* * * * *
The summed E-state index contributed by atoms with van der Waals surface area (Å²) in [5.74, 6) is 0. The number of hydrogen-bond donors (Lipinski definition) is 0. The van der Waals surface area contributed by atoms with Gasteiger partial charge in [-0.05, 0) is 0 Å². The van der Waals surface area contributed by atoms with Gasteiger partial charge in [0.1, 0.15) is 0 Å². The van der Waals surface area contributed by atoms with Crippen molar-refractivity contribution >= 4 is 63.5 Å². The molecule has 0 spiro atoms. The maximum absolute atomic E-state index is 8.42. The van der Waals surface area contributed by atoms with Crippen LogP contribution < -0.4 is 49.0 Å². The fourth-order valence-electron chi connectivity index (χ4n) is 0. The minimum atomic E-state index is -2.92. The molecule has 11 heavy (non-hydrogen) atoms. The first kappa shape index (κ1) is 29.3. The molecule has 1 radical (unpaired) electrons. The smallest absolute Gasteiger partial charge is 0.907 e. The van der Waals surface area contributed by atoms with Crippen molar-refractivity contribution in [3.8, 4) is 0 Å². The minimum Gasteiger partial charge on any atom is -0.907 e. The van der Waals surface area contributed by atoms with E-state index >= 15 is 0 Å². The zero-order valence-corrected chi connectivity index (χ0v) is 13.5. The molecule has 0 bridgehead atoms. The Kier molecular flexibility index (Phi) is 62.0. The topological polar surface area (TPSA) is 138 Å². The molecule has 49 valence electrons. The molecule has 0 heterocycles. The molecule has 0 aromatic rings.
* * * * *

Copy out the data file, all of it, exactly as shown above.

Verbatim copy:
The summed E-state index contributed by atoms with van der Waals surface area (Å²) in [5.74, 6) is 0. The number of hydrogen-bond donors (Lipinski definition) is 0. The van der Waals surface area contributed by atoms with Gasteiger partial charge in [-0.05, 0) is 0 Å². The van der Waals surface area contributed by atoms with Gasteiger partial charge in [0.1, 0.15) is 0 Å². The van der Waals surface area contributed by atoms with Crippen molar-refractivity contribution >= 4 is 63.5 Å². The molecule has 0 spiro atoms. The maximum absolute atomic E-state index is 8.42. The van der Waals surface area contributed by atoms with Crippen LogP contribution < -0.4 is 49.0 Å². The fourth-order valence-electron chi connectivity index (χ4n) is 0. The minimum atomic E-state index is -2.92. The molecule has 11 heavy (non-hydrogen) atoms. The first kappa shape index (κ1) is 29.3. The molecule has 1 radical (unpaired) electrons. The smallest absolute Gasteiger partial charge is 0.907 e. The van der Waals surface area contributed by atoms with Crippen molar-refractivity contribution in [3.8, 4) is 0 Å². The minimum Gasteiger partial charge on any atom is -0.907 e. The van der Waals surface area contributed by atoms with E-state index >= 15 is 0 Å². The zero-order valence-corrected chi connectivity index (χ0v) is 13.5. The molecule has 0 bridgehead atoms. The Kier molecular flexibility index (Phi) is 62.0. The topological polar surface area (TPSA) is 138 Å². The molecule has 49 valence electrons. The molecule has 0 heterocycles. The molecule has 0 aromatic rings.